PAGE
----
Hip-hop in Literacy

After having looked into a good amount of articles about hip-hop and literacy, I have clung to the idea that rapping can help to engage students in a non-traditional form of literacy as well as bring awareness to social issues.

As hip-hop has become attached to the younger generations of today, there is an amazing amount of criticism that seems to try and diminish the culture and music into an oversimplified depiction of the stereotypical dangerous and violent black youth. Being a future English, I believe that is important to delve into students different forms of expression, engaging them at their level of personal interests. Although this is a goal that may not be accomplished in the minimal free time curriculum allows, the students can digest a deeper understanding of content when it is displayed in a manner that coincides with what brings them pleasure outside of class. A possible future assignment could be for students to write a rap that explains a concept in full, rather than making a student write an essay that they have previously shown disinterest in.

Another important aspect of hip-hop is the issues in the modern world that the genre’s artists dive into. In the song “03’ Adolescence”, the artist J. Cole talks about his times in high school and how he wishes he was more like his friend that makes money through selling weed. When J. Cole asks how he can be more like his friend,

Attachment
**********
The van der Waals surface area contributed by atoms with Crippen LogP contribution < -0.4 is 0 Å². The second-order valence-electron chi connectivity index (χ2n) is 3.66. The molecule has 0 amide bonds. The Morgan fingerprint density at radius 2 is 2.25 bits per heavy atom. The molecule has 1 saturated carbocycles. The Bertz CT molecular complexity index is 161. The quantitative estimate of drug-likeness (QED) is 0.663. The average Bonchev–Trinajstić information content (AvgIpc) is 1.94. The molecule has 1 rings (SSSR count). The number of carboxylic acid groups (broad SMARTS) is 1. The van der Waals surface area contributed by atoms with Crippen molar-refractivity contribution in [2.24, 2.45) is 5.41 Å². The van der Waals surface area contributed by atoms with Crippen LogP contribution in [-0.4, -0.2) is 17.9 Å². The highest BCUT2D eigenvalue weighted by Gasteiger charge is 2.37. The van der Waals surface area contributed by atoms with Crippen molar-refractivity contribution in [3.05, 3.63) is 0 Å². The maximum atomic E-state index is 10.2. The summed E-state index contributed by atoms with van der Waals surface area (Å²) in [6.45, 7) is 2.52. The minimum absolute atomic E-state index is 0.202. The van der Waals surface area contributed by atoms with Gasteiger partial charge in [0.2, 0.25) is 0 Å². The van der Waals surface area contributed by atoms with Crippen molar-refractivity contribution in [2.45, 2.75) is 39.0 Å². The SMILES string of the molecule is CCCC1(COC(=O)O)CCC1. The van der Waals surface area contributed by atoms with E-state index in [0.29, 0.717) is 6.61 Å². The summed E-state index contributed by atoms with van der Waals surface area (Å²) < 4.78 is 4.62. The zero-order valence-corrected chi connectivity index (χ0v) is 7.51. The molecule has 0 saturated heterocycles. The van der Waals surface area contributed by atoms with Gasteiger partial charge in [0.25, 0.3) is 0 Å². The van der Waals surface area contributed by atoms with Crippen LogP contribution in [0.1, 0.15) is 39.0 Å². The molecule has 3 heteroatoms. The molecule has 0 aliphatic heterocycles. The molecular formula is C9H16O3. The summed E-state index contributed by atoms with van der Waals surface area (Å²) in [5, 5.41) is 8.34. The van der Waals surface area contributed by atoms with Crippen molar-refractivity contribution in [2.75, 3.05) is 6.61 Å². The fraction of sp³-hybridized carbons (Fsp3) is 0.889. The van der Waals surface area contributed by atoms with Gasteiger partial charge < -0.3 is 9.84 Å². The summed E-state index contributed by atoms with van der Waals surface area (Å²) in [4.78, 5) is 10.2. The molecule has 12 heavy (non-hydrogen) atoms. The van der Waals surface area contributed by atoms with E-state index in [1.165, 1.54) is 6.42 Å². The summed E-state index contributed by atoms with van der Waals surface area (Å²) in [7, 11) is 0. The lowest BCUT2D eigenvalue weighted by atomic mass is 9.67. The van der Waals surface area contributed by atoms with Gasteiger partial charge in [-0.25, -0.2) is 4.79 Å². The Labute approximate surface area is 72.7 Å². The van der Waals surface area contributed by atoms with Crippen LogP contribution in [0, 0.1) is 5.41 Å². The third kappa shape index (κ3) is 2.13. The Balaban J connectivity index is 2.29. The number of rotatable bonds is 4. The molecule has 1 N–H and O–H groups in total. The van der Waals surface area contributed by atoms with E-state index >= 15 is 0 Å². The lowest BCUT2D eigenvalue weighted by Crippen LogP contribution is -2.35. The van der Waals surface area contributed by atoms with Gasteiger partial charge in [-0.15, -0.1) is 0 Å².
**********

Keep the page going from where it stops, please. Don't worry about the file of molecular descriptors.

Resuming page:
He told me, “Nigga you know how you sound right now?

You won’t my mans, I would think that you a clown right now

Listen, you everything I wanna be that’s why I fucks with you

So how you looking up to me, when I look up to you

You bout to go get a degree, I’ma be stuck with two choices

Either graduate to weight or selling number two

For what? A hundred bucks or two a week?

     In stark contrast to the popular idea that hip-hop is merely about drugs, sex, gangbanging, and money, J. Cole offers a refreshing change of pace. As he admires a friend, he is reprimanded as his friend tells him that the roles are actually reversed. Rather than look up to a drug dealer, his friend explains that J. Cole is going farther because he is gaining an education instead of either moving up to selling “weight” (large amounts of drugs) or to a “number 2” (undercover cop).

Though a lot of hip-hop glorifies things such as sex, drugs, and violence, I think it is important to realize that hip-hop is the result of an oppressed race and culture that has been saturated with these kinds of influences for generations. Rather than viewing this as a completely negative influence, we must begin to see that the art itself can be a constructive outlet and escape from the violent and oppressive life that is very much alive right outside their own homes.

 

 

  1 comment for “Hip-hop in Literacy

  1. kjaxon
    kjaxon
    October 26, 2015 at 11:10 am

    I like this a lot: ” Rather than viewing this as a completely negative influence, we must begin to see that the art itself can be a constructive outlet and escape from the violent and oppressive life that is very much alive right outside their own homes.” Well said.

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